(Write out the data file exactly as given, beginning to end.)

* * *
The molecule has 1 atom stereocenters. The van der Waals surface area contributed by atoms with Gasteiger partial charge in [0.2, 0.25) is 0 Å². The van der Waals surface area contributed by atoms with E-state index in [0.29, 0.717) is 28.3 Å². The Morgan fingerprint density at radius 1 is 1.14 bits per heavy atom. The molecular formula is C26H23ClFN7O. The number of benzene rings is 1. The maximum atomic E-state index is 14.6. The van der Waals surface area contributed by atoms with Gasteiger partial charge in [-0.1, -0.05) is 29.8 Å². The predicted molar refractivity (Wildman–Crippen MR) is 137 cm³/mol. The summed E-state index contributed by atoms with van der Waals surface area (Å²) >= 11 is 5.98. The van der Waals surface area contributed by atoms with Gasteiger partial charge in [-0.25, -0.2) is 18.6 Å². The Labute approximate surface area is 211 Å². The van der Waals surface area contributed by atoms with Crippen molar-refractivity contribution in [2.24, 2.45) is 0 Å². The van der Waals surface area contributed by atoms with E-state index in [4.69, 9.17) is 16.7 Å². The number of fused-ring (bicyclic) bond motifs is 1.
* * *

The molecule has 1 atom stereocenters. The van der Waals surface area contributed by atoms with Gasteiger partial charge in [0.2, 0.25) is 0 Å². The van der Waals surface area contributed by atoms with E-state index in [0.29, 0.717) is 28.3 Å². The Morgan fingerprint density at radius 1 is 1.14 bits per heavy atom. The molecular formula is C26H23ClFN7O. The number of benzene rings is 1. The maximum atomic E-state index is 14.6. The van der Waals surface area contributed by atoms with Gasteiger partial charge in [-0.1, -0.05) is 29.8 Å². The predicted molar refractivity (Wildman–Crippen MR) is 137 cm³/mol. The summed E-state index contributed by atoms with van der Waals surface area (Å²) >= 11 is 5.98. The van der Waals surface area contributed by atoms with Gasteiger partial charge in [-0.25, -0.2) is 18.6 Å². The Labute approximate surface area is 211 Å². The van der Waals surface area contributed by atoms with Crippen molar-refractivity contribution in [2.24, 2.45) is 0 Å². The van der Waals surface area contributed by atoms with E-state index in [4.69, 9.17) is 16.7 Å². The number of fused-ring (bicyclic) bond motifs is 1.